New PM has good relationship with Irish counterparts
Published 12/07/2016 | 02:30
It was at a charity function in the Irish Embassy in London last January that many journalists first learned of Theresa May's off-beat sense of humour.
The then Home Secretary was guest speaker at a function hosted by Ambassador Dan Mulhall to honour the Journalists' Charity, which covers Britain and Ireland. She noted that the charity had a residential facility for journalists who had fallen on hard times.
Ms May said MPs at the House of Commons shared the concept of sheltering distressed colleagues. "But we just call it the House of Lords," she quipped.
Ms May is much more of a known quantity than her would-be rival, Andrea Leadsom, who exited the election for prime minister yesterday. She already has a good personal and working relationship with her Irish opposite number, Frances Fitzgerald, who has met her regularly in recent years both in London and via EU justice ministers' meetings.
"I have enjoyed working with Theresa in recent times and I look forward to her ongoing contacts with the Irish Government. It has all the potential to be a mutually beneficial relationship," Ms Fitzgerald told the Irish Independent.
Foreign Affairs Minister Charlie Flanagan congratulated the soon-to-be prime minister and wished her well. "Ms May comes to the job at a time of great challenge for Britain, Europe and of course the entire island of Ireland," Mr Flanagan said.
Dublin officials preparing for the upcoming Brexit negotiations are apprehensive on a number of issues. The terms upon which Britain leaves the EU are central to Ireland's fortunes in trade, the border with the North, and the Common Travel Area between the two islands, which has existed since the foundation of the State.
In October 2014, both Ms May and Ms Fitzgerald signed an accord in the Irish Embassy that made it easier for Asian visitors to travel to both jurisdictions.
Ms Fitzgerald said Ms May took a keen interest in matters that Britain had in common with Ireland on justice and security. The new prime minister was seen as just nominally on the 'Remain' side in the June 23 referendum and did little campaigning.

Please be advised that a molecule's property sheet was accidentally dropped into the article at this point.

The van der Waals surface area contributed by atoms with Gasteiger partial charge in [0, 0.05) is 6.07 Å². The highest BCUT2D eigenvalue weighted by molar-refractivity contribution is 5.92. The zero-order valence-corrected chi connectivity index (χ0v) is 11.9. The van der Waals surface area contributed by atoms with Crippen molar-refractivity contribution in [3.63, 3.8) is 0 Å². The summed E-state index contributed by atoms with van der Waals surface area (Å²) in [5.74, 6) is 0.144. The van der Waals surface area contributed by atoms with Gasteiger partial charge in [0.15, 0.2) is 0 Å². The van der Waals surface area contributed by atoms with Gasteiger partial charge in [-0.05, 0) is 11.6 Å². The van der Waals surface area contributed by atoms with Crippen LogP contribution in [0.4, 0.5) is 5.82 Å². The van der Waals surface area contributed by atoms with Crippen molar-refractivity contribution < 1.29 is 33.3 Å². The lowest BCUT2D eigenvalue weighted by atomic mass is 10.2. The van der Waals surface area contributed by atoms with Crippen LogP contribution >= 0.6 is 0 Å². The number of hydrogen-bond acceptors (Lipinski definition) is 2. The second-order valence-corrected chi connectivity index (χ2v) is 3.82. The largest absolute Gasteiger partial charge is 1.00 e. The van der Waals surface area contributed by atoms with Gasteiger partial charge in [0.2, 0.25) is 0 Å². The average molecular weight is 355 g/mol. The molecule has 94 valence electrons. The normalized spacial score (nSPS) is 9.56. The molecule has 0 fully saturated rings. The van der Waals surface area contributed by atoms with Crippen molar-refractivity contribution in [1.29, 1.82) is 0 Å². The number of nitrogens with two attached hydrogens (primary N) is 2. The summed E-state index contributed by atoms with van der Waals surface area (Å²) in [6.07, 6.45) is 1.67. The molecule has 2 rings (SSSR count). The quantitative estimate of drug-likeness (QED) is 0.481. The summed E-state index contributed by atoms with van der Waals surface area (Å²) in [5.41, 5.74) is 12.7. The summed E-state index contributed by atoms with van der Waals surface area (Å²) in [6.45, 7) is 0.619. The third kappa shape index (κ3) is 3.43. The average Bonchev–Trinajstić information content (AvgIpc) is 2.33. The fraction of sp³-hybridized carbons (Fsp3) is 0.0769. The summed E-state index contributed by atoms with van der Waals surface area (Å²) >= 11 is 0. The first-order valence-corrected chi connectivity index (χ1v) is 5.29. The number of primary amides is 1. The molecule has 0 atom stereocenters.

Yesterday she made it clear that the referendum result must be honoured. But she has also suggested that it may be into 2017 before the UK uses its prerogative under Article 50 to trigger the exit talks.
Dublin officials are concerned about statements she has made about the need to repeal the Human Rights Act, which takes the European Convention on Human Rights (ECHR) into British law. The ECHR operates under the aegis of the larger Council of Europe, which is separate from the European Union.
This rights declaration is also central to the Good Friday Agreement, as it underpins many of the rights guaranteed in the 1998 document. The Irish Government has already strongly opposed this change and officials now hope that more positive signals from Ms May could be nearer the mark.
Both Taoiseach Enda Kenny and the Irish administration enjoyed cordial and good working relations with outgoing Prime Minister David Cameron, who took office in May 2010, just 10 months before Mr Kenny was elected Taoiseach. Mr Cameron had a very arm's-length role in the North's ongoing fragile peace process but his work at crucial times was appreciated by Dublin. Both Mr Cameron and the Taoiseach agreed a tough stance in talks at Stormont in December 2015, which ended with compromises between the Democratic Unionist Party and Sinn Féin. Officials must now work on building a new set of relationships as the personal element in politics is often quite important to the business outcomes.
Irish officials are pleased the UK leadership vote yielded an early result. But it comes as doubts are emerging about the Taoiseach's future.